Around 86% of information security professionals have reported that cyber attacks have increased during the current pandemic – as reported in the survey, The Indelible Impact of COVID-19 on Cybersecurity. The survey found that lack of forward planning resulted in a 38% rise in cyberwarfare and IoT as an attack vector, and a 37% increase in cyber spying IP theft, and social media threats or chatbots. Around 81% of IT professionals believe that the pandemic will change regular business procedures. For instance, employees will have to be trained on how to follow protocol strictly, especially in terms of identifying and reporting suspicious activity.
The Biggest Threats To Cyber Security
In addition to the threats mentioned above (supply chain attacks, cyberwarfare, IoT attacks etc), major threats include DDos attacks, unpatched software, Trojans, phishing or whaling attacks, and ransomware. Integrated IT security is vital, and some of the industries that have most been affected by breaches include finance, healthcare, the public sector, retail, energy and education. As an increasingly large number of employees begin to work from home, many become more ‘relaxed’ about cybersecurity because of their surroundings. Many have succumbed to phishing and whaling attacks or are currently working on equipment that is infected with malware or ransomware. Additional threats include using untrusted networks, communicating via personal messaging for business purposes, and randomly switching from company to personal devices.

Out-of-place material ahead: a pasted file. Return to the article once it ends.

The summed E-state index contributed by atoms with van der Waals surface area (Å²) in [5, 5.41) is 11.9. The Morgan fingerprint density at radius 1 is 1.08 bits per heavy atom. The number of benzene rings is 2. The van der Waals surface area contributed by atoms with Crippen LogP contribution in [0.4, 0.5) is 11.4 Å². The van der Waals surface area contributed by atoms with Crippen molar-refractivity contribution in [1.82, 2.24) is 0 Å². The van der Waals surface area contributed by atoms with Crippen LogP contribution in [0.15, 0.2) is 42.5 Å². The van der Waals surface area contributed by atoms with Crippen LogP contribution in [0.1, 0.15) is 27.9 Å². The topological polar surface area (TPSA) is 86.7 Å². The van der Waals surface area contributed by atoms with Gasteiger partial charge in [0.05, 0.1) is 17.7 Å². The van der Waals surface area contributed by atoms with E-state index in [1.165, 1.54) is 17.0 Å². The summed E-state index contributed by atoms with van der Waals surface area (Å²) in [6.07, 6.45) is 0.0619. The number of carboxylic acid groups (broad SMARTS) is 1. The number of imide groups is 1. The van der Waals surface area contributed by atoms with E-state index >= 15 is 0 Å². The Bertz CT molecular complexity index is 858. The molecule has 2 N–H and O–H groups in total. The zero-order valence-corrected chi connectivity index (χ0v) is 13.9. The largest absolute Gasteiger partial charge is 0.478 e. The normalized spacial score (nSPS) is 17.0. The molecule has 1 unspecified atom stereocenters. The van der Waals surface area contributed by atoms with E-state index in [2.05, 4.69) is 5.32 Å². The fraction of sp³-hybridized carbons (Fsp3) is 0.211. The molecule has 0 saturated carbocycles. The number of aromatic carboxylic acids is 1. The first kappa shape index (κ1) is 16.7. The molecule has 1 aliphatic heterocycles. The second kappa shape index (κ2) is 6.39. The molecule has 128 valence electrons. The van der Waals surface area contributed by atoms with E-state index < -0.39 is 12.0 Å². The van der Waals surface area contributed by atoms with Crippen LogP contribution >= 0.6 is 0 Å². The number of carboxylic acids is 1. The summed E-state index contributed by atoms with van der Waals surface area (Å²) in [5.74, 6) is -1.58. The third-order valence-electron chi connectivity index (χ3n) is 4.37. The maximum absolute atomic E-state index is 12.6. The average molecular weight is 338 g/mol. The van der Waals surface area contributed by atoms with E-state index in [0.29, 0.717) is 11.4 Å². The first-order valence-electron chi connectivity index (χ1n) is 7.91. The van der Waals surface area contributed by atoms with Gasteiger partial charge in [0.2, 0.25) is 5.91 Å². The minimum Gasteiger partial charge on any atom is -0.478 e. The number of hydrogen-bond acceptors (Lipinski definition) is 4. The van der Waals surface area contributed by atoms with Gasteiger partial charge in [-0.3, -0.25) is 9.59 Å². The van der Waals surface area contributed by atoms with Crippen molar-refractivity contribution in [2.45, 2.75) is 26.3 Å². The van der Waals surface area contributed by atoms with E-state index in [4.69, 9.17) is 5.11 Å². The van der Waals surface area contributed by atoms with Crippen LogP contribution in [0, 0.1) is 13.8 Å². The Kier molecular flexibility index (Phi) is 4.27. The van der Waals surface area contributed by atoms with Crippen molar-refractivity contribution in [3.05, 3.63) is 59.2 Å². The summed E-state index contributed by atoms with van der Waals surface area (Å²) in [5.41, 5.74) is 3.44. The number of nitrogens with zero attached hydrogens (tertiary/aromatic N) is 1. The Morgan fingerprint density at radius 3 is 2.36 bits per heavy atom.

New Strategies And Investment In Cybersecurity Are Required
Because cyber threats have increased significantly, around a third of all professionals in information security plan on counting on round-the-clock IT support. They are also planning on training employees on key security protocols. Many companies will also be working alongside business stakeholders to define new, more efficient cybersecurity measures, and they will also be increasing their spending on outsourced IT expertise. Even when COVID-19 becomes a thing of the past, these measures will deliver companies due rewards, since many experts are predicting that the remote working boom will only strengthen in the long-term. Many companies are reporting that big savings have been achieved by switching to a model in which most employees can work from home, even on some days of the week.
Cyber Attack Simulations
One strategy that will undoubtedly play an important role in cyber security for remote workers is the use of security attack simulators. These are platforms that simulate attacks to test employees’ abilities to identify and flag them quickly and efficiently. Just a few platforms already in use include Knowbe4, Threat Cop and PhishMe. Some test employees against various types of attacks. They also provide risk reports providing suggestions on how to lower the overall risk.
The current pandemic has proven to be a big threat to IT security in many industries, including healthcare. Some of the major sources of attacks are phishing, IP theft and cyber threats. Companies wishing to avoid the consequences of these attacks should invest in professional training and the very best software available to protect companies against those taking advantage of weak links in the chain during one of the world’s worst pandemics.